Mark Adams is a research fellow at the Mercatus Center at George Mason University.
When they respond to the president's plea to help hardworking Americans by raising the minimum wage, Congress should follow the president's intent and not his policy. Government regulations, including the minimum wage, do little to help the poor. If Congress and the president want to help the poor, they should start by eliminating regulations that redistribute away from the poorest families.
The minimum wage is more likely to hurt the people it is supposed to help by making it harder for them to find jobs.
Minimum wage workers tend be young and unskilled. Less than half of workers under the age of 25 are currently employed and many rely on low paying opportunities to get their first break. The majority will earn a raise within a year, but they currently lack the experience and skill to compete for higher paying jobs. Raising the minimum wage makes it harder for these inexperienced workers to find a job, because businesses will either eliminate positions or choose to hire someone with more experience at the higher mandated wage. Minimum wage jobs could also be a pathway to retraining for workers facing a mismatch between their skills and available openings. A higher minimum wage would limit such opportunities, and that's particularly dangerous during this historically slow recovery
If policymakers really want to help the poor, they should seek to reduce the barriers to job creation, instead of adding to them by hiking minimum wage. Job creators are already tangled in a forest of red tape: over 170,000 pages of regulations from the federal government alone. Complying with these regulations is disproportionately burdensome for the small businesses that create the majority of new jobs.
The cost of regulation is not limited to business. Perversely, this burden falls disproportionately on low-income families through lower wages and higher prices to consumers.
Wealthier households who are willing to pay more for higher quality products and services actually benefit the most from regulation but don't pay the full cost, which is spread across all households. For example, one recent Department of Transportation rule requires that every car have a rear view camera, currently an option only on luxury vehicles. The benefit largely goes to the wealthier families who want the feature, but the cost to standardize this feature is incurred by everyone.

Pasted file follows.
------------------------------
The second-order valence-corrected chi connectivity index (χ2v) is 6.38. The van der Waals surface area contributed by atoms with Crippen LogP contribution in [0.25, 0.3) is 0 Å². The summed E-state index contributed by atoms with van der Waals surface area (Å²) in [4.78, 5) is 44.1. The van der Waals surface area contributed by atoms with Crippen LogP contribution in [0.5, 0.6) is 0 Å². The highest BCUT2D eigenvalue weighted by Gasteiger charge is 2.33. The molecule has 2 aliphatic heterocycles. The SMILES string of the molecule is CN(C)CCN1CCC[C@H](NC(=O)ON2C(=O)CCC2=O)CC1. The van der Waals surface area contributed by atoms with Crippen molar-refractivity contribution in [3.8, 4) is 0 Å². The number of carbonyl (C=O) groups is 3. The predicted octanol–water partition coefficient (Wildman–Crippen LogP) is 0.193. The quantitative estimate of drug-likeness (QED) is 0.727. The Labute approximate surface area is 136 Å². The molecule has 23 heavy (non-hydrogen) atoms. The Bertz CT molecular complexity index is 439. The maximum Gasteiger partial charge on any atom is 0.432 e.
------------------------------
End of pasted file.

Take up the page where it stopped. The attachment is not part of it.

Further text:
It's not just rear view cameras. Poorer households end up spending a bigger portion of their income to pay for products they wouldn't otherwise have purchased once we consider the cumulative impact of regulations.
Diana Thomas, an economist at Utah State, found that health and safety regulations can cost poorer families as much as six to eight times more as a share of income than wealthier families. One rule in many states forces parents who place their child in daycare to pay for child-size toilets, which increases the costs of providing child care, and hence what parents pay for the service. High child care costs make it harder for parents to afford to go to work. And when they do, it directly reduces the money they can spend on measures that they could take to make their family safer and healthier. Just moving to a better neighborhood halves the chance of a child being injured. Instead families must spend that money on regulations that provide one-fifth the health and safety benefits for each dollar spent that low income families could have achieved through their own decisions.
The first step in helping America's poor is to cut back on costly regulations that burden job creators and leave the poorest families worse off.